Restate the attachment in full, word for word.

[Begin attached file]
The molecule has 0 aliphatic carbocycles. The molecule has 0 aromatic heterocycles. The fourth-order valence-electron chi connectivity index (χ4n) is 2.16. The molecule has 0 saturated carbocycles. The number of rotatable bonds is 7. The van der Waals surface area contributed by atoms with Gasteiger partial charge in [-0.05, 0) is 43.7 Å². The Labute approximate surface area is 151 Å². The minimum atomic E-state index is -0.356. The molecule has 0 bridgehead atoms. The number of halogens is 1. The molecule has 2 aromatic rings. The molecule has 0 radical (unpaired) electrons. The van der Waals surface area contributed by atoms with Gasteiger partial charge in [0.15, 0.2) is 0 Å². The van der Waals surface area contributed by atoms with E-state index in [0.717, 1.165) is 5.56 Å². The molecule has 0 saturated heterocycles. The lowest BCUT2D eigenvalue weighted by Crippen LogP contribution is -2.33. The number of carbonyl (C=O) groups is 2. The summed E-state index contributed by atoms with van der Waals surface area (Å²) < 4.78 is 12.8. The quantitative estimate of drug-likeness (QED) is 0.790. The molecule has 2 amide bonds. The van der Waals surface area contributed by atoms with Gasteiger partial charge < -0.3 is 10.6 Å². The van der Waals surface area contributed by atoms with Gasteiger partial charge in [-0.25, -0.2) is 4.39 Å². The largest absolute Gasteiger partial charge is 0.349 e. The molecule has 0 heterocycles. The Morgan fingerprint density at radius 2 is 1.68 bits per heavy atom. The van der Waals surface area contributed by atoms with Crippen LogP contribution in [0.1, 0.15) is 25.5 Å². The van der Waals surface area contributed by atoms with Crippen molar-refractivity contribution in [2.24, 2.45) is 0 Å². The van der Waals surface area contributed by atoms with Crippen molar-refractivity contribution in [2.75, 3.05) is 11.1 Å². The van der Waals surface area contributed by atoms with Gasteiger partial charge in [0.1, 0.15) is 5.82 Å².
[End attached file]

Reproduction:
The molecule has 0 aliphatic carbocycles. The molecule has 0 aromatic heterocycles. The fourth-order valence-electron chi connectivity index (χ4n) is 2.16. The molecule has 0 saturated carbocycles. The number of rotatable bonds is 7. The van der Waals surface area contributed by atoms with Gasteiger partial charge in [-0.05, 0) is 43.7 Å². The Labute approximate surface area is 151 Å². The minimum atomic E-state index is -0.356. The molecule has 0 bridgehead atoms. The number of halogens is 1. The molecule has 2 aromatic rings. The molecule has 0 radical (unpaired) electrons. The van der Waals surface area contributed by atoms with Gasteiger partial charge in [0.15, 0.2) is 0 Å². The van der Waals surface area contributed by atoms with E-state index in [0.717, 1.165) is 5.56 Å². The molecule has 0 saturated heterocycles. The lowest BCUT2D eigenvalue weighted by Crippen LogP contribution is -2.33. The number of carbonyl (C=O) groups is 2. The summed E-state index contributed by atoms with van der Waals surface area (Å²) < 4.78 is 12.8. The quantitative estimate of drug-likeness (QED) is 0.790. The molecule has 2 amide bonds. The van der Waals surface area contributed by atoms with Gasteiger partial charge < -0.3 is 10.6 Å². The van der Waals surface area contributed by atoms with Gasteiger partial charge in [-0.25, -0.2) is 4.39 Å². The largest absolute Gasteiger partial charge is 0.349 e. The molecule has 0 heterocycles. The Morgan fingerprint density at radius 2 is 1.68 bits per heavy atom. The van der Waals surface area contributed by atoms with Crippen LogP contribution in [0.1, 0.15) is 25.5 Å². The van der Waals surface area contributed by atoms with Crippen molar-refractivity contribution in [2.24, 2.45) is 0 Å². The van der Waals surface area contributed by atoms with Crippen molar-refractivity contribution in [2.75, 3.05) is 11.1 Å². The van der Waals surface area contributed by atoms with Gasteiger partial charge in [0.1, 0.15) is 5.82 Å².